3. Hi Jeff,

    just found your blog via twitter...

    This is an really interesting topic. May I add, that Alexander also said, that conscious control was a "level" to be reached. (just as you said about inhibition)

    "Inhibition" is really something one could discuss about for hours and hours. For example: it is impossible to inhibit your reaction to gravity. You are already and constantly reacting. So in this case there can NEVER be a "no" before. Actually there can NEVER be a "no", because if you inhibited your reaction you would fall on the floor (well, as I write this I now realise that this is also sth one could choose to do, but... well you get my point) So in this case I really won't stop my reaction but rather change it.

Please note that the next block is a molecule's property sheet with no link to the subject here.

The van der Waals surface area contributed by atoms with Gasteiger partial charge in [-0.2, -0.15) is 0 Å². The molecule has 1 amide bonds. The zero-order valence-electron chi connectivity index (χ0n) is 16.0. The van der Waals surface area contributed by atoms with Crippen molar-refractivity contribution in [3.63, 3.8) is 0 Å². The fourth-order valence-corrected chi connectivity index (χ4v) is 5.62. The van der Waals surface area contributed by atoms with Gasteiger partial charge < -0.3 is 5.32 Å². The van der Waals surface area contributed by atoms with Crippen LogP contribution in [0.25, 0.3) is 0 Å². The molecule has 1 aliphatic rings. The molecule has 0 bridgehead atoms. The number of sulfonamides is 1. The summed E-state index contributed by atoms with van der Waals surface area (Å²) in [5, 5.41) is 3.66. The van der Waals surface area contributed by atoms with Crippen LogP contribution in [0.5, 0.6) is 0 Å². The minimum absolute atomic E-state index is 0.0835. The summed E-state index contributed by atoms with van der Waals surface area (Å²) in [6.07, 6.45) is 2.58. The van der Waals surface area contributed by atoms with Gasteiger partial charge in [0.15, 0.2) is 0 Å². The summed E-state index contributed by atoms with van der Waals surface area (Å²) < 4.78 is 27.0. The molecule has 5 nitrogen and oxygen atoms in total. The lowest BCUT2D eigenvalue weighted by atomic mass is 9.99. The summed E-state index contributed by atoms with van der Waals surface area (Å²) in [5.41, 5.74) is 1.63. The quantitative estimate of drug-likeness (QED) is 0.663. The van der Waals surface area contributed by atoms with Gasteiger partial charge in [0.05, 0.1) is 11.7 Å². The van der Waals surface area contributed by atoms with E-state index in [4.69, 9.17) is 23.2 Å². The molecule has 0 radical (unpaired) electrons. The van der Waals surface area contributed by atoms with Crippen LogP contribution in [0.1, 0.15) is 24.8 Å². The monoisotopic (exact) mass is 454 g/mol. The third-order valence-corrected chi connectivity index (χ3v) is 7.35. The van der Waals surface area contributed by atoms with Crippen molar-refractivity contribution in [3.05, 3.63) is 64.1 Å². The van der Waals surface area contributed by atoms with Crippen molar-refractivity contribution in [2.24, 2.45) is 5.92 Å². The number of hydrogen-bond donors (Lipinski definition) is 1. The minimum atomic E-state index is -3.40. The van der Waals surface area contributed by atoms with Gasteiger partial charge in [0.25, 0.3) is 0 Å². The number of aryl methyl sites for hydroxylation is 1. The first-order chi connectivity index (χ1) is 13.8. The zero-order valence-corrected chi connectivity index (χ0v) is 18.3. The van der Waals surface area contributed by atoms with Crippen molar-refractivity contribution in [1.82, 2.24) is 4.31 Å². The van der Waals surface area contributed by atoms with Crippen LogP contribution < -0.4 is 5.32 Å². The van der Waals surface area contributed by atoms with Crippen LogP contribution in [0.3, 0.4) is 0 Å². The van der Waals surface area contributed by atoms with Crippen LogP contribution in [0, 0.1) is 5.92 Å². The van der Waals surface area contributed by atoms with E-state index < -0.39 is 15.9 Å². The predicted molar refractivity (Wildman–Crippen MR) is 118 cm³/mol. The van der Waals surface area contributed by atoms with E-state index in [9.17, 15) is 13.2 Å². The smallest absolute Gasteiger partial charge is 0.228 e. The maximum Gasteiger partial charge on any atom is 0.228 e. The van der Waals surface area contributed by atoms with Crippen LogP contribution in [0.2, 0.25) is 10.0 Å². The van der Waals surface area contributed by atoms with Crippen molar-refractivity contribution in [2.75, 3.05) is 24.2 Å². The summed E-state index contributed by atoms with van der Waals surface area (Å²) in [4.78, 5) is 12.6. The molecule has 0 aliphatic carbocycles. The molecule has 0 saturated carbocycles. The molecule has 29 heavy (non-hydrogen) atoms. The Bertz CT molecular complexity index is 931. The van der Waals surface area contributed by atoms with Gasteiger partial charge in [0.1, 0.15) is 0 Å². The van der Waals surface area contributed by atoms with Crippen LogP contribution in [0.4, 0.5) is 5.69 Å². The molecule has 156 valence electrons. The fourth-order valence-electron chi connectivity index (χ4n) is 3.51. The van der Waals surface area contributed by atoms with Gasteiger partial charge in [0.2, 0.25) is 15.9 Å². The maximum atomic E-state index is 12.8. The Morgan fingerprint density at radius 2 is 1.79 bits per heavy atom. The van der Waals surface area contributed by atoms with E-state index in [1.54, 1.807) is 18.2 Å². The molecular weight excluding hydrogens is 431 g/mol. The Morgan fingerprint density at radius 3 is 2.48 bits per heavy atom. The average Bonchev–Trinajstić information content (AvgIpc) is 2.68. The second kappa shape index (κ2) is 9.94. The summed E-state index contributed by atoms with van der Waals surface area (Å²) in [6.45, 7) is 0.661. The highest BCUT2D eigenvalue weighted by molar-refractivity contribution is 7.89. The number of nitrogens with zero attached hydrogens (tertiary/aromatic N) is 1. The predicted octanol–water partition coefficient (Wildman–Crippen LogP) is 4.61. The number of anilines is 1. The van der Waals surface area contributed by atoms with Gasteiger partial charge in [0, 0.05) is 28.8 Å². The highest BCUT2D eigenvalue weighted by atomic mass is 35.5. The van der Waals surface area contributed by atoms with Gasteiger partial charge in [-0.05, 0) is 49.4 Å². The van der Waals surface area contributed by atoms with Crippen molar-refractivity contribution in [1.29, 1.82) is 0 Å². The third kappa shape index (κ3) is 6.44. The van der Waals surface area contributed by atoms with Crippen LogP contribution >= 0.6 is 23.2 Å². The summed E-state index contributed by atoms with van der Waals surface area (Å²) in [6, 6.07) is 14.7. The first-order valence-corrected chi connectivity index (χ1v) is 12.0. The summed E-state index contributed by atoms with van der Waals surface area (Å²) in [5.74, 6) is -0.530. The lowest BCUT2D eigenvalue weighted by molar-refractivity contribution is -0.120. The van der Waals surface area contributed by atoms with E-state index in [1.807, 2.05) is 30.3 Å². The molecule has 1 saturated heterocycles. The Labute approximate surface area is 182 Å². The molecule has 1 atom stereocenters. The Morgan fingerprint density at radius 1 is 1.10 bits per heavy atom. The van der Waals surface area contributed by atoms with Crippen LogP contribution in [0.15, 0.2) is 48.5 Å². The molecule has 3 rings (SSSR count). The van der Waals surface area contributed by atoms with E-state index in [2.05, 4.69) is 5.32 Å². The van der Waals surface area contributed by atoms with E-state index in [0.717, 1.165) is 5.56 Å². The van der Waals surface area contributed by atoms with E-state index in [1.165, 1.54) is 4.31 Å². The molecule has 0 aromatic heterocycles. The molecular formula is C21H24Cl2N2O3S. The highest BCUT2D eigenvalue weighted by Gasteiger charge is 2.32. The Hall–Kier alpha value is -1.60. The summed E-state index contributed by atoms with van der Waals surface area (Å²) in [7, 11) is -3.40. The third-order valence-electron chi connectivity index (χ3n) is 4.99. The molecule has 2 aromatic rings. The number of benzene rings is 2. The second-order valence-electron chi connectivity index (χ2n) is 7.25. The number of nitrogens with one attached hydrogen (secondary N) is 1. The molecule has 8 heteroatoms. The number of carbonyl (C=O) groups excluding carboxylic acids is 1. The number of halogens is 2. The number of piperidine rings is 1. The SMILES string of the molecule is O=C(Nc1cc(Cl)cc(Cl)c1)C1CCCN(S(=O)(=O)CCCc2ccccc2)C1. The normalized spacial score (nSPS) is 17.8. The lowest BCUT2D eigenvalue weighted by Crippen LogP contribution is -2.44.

And my choice to project new means in order to change my way of being upright, has (of course) to include the inhibition of the old means. Well the question is if this has to be conscious? Sometimes yes, sometimes no. What do you think?

    This leads me to another idea. Quote: "I had to make the experience of receiving a stimulus and refusing to do anything immediately in response" (F.M.Alexander, The use of the self) Which means there is "nothing to do" in order to inhibit. But saying "no" actually is doing something. So my question here is: Can saying "no" (as it is doing) really be called inhibition?

    Well, anatomically yes. As neurons "choose" to either forward an electric impulse or inhibit to do so. But is this also true for our conscious minds? hmmm...